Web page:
Java: Web Programming for the Common Man

    You can’t surf the Web today without hearing about Java. Java, a programming language developed by Sun Microsystems, was designed to allow more power and flexibility for the presentation of material on the Web. With Java, you can...

    Java works the floor in 3D rotating glory.

    Before Java, if you wanted to view a graphic, play a movie, or listen to a sound file on the Web, you had to have a helper application (an independent program unrelated to the browser) installed on your computer and connected to your browser. Whenever a particular file (movie, sound, or whatever) was retrieved from the Web, the helper would be run to display or play back the file. If you didn’t have the necessary helper, you had to find it, download it, and install it.

    Java handles these things internally. No more helper applications, and no more CGI programming. All you need is a Java-enabled browser to view Java programs, and the Java Developers Kit to design them (it’s available for free from Sun’s Java Home Site, And, as an added bonus, the Java programs you create (called applets or mini-applications) will run on any Java-enabled browser on any platform: Macintosh, Windows, or UNIX. You don’t need to create a program for each machine type. One size fits all.

    However, Java is not without its problems. It also is a programming language, and as with all programming languages, you must learn it relatively well in order to use it. The applets you create must be compiled (by a compiler) before you can use them. A compiler is a special program that reads your own program and crunches it into machine-readable binary code. In spite of the existence of several nice development packages for building Java applets, compilers can be a hassle because you have to use them every time you make a change to your program, and it can take a long time to compile a program.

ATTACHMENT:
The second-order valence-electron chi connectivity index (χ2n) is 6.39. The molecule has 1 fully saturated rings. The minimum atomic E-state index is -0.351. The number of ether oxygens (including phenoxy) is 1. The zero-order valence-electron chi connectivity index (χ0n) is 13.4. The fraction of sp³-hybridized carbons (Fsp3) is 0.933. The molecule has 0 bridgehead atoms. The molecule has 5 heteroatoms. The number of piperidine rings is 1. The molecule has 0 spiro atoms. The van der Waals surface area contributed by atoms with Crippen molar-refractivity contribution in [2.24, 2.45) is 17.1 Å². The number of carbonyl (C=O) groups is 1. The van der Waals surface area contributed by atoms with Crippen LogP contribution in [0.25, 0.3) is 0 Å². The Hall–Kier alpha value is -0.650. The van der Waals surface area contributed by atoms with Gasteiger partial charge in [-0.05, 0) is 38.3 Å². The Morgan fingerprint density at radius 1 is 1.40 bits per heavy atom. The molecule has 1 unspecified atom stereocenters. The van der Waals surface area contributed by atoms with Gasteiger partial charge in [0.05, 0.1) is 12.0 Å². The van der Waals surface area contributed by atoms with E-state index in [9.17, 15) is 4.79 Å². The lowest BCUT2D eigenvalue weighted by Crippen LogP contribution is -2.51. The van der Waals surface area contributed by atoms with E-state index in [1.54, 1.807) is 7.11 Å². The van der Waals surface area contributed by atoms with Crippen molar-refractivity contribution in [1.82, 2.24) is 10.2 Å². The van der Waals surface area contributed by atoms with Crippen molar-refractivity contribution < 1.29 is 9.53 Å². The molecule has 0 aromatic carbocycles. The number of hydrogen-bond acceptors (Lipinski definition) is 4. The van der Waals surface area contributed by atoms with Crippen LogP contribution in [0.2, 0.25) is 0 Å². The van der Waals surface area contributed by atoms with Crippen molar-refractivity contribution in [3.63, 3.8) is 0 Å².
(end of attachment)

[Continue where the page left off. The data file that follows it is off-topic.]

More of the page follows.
Scrolling ticker tape Scrolling ticker tapes—trust me; they scroll.

    So what you need is a way of getting the capability of Java without the added baggage of a full-blown programming language. Well, this time, Netscape comes to the rescue (with a little help from Sun) with JavaScript.

    Enter JavaScript

    JavaScript is a scripting language specifically designed to work with the World Wide Web. With JavaScript, you can take the power of HTML and the World Wide Web and extend it in a variety of ways.

    Once upon a time (not too long ago), Sun Microsystems conjured up the complex and powerful programming language now known as Java. Although Java is highly capable, it's best suited for more complex tasks and experienced programmers. Netscape Communications saw the need for an in-between language—one that would allow individuals to design Web pages that could interact with the user or with Java applets, but that would require a minimum of programming experience. Always one to be first on the block, Netscape whipped up LiveScript.

    LiveScript was more of a proposal than an actual language, but it convinced people that this "bridge-the-gap" idea was attractive. LiveScript was designed in the spirit of many simple scripting languages, but tailored with capabilities specifically designed for Web pages (HTML and form interaction, for example). To help the marketability of their new language, Netscape paired up with Sun, and JavaScript was born.

    In theory, JavaScript is available for free to those who design Web browsers; this enables the designers to incorporate JavaScript compatibility into their browsers. In reality, Microsoft was the first to implement a version of JavaScript (which they named JScript), but they did not refer to the official JavaScript specifications. Thus, Microsoft Internet Explorer 3.0 is “mostly” JavaScript-compatible, but it’s not 100% (I explain this issue in more detail in Chapter 2).